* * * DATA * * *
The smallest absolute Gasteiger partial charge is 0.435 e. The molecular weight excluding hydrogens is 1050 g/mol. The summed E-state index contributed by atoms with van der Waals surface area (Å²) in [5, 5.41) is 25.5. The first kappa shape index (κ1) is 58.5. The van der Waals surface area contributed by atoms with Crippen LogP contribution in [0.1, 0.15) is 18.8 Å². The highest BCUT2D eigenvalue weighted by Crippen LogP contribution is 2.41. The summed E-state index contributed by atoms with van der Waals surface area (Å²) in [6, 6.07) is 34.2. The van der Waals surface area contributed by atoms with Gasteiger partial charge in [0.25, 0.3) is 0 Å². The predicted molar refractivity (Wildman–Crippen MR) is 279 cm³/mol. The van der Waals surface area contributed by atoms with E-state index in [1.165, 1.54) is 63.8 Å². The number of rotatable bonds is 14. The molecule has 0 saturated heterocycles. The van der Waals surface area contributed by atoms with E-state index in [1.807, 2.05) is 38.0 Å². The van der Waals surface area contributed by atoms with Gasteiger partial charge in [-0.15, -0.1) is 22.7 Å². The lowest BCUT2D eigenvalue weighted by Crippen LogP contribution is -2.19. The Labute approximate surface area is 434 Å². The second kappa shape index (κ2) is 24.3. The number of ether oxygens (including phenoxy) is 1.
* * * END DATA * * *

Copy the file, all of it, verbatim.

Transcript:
The smallest absolute Gasteiger partial charge is 0.435 e. The molecular weight excluding hydrogens is 1050 g/mol. The summed E-state index contributed by atoms with van der Waals surface area (Å²) in [5, 5.41) is 25.5. The first kappa shape index (κ1) is 58.5. The van der Waals surface area contributed by atoms with Crippen LogP contribution in [0.1, 0.15) is 18.8 Å². The highest BCUT2D eigenvalue weighted by Crippen LogP contribution is 2.41. The summed E-state index contributed by atoms with van der Waals surface area (Å²) in [6, 6.07) is 34.2. The van der Waals surface area contributed by atoms with Gasteiger partial charge in [0.25, 0.3) is 0 Å². The predicted molar refractivity (Wildman–Crippen MR) is 279 cm³/mol. The van der Waals surface area contributed by atoms with E-state index in [1.165, 1.54) is 63.8 Å². The number of rotatable bonds is 14. The molecule has 0 saturated heterocycles. The van der Waals surface area contributed by atoms with E-state index in [1.807, 2.05) is 38.0 Å². The van der Waals surface area contributed by atoms with Gasteiger partial charge in [-0.15, -0.1) is 22.7 Å². The lowest BCUT2D eigenvalue weighted by Crippen LogP contribution is -2.19. The Labute approximate surface area is 434 Å². The second kappa shape index (κ2) is 24.3. The number of ether oxygens (including phenoxy) is 1.